Over the last ten years, use of stem cells in treatments for spinal cord injuries has been described in several experimental studies, with beneficial effects. The way in which these cells may act in repairing lesions of the nervous system is still a matter of controversy, but it certainly involves phenomena like functional reconstruction of neuronal circuits, with reestablishment of synapses or interconnections with host cells; production of neurochemical substances like neurotransmitters, growth factors and antibodies; and remyelination of undamaged axons that stopped producing electrical impulses because they were demyelinated.

Thus, at the Institute of Orthopedics and Traumatology, Hospital das Clínicas, School of Medicine of the University of São Paulo, a clinical trial was conducted to assess the effect of infusion of autogenous undifferentiated progenitor cells for treating patients with chronic spinal cord lesions(59).

Thirty-nine patients who had presented traumatic spinal cord injury with a complete deficit for at least two years were selected. All of them followed a protocol to obtain their informed consent. The following were then performed: hemogram, coagulogram, magnetic resonance imaging on the spine and somatosensory evoked potential. None of the 39 patients presented any registered transmission of impulses to the cerebral cortex after stimulation of the lower limbs.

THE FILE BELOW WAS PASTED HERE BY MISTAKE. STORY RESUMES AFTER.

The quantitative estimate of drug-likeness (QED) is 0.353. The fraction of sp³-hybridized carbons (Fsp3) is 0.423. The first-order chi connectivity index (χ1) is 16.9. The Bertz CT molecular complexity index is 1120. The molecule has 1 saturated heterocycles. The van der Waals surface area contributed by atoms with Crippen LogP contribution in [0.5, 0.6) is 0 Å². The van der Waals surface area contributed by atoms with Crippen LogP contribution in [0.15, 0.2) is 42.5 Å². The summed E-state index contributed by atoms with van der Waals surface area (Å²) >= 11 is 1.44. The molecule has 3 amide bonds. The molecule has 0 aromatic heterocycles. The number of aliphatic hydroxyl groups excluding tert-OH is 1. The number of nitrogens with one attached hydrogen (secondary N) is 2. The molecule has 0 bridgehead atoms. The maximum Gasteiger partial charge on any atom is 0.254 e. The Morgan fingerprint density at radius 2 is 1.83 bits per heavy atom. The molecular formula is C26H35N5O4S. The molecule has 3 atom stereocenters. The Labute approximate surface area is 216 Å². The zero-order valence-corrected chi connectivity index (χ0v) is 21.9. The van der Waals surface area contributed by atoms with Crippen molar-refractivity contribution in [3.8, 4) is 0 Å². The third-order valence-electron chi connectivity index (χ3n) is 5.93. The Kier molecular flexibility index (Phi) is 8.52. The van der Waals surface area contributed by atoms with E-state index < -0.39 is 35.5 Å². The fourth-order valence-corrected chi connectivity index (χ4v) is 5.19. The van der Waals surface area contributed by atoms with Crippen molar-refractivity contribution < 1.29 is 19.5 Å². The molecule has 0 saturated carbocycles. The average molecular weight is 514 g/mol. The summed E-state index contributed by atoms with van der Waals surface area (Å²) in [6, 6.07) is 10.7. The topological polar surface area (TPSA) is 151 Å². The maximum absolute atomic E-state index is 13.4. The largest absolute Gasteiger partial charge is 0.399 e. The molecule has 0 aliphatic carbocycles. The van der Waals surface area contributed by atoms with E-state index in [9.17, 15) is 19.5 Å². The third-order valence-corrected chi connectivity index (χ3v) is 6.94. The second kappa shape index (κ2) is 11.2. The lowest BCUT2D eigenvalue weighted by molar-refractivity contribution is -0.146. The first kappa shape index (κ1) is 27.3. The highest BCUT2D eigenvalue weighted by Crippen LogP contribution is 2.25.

To obtain progenitor cells from the patients' peripheral blood, they were administered G-CSF. Five days later, stem cells were collected from the patients by means of an apheresis technique, using a continuous-flow cell separator. Through this, we obtained 2.5 x 106 CD34+ cells per kilogram of patient weight, which were cryopreserved. Following this, these cells were cultured in a medium appropriate for developing cells of neuronal lineage.

These cells were infused by means of arterial angiography, which irrigated the lesion site and perfused the anterior spinal artery. We used dimethyl sulfoxide as the vehicle (Figure 5).



The patients were then followed up clinically, by means of somatosensory evoked potential and urodynamics.

The final result was that transmission of impulses in the cerebral cortex or improvement in the latency time for obtaining a cortical response after stimulation of the upper and lower limbs was registered in 26 patients. However, the sensory conduction took longer, with greater latency than in normal individuals (Figures 6 and 7).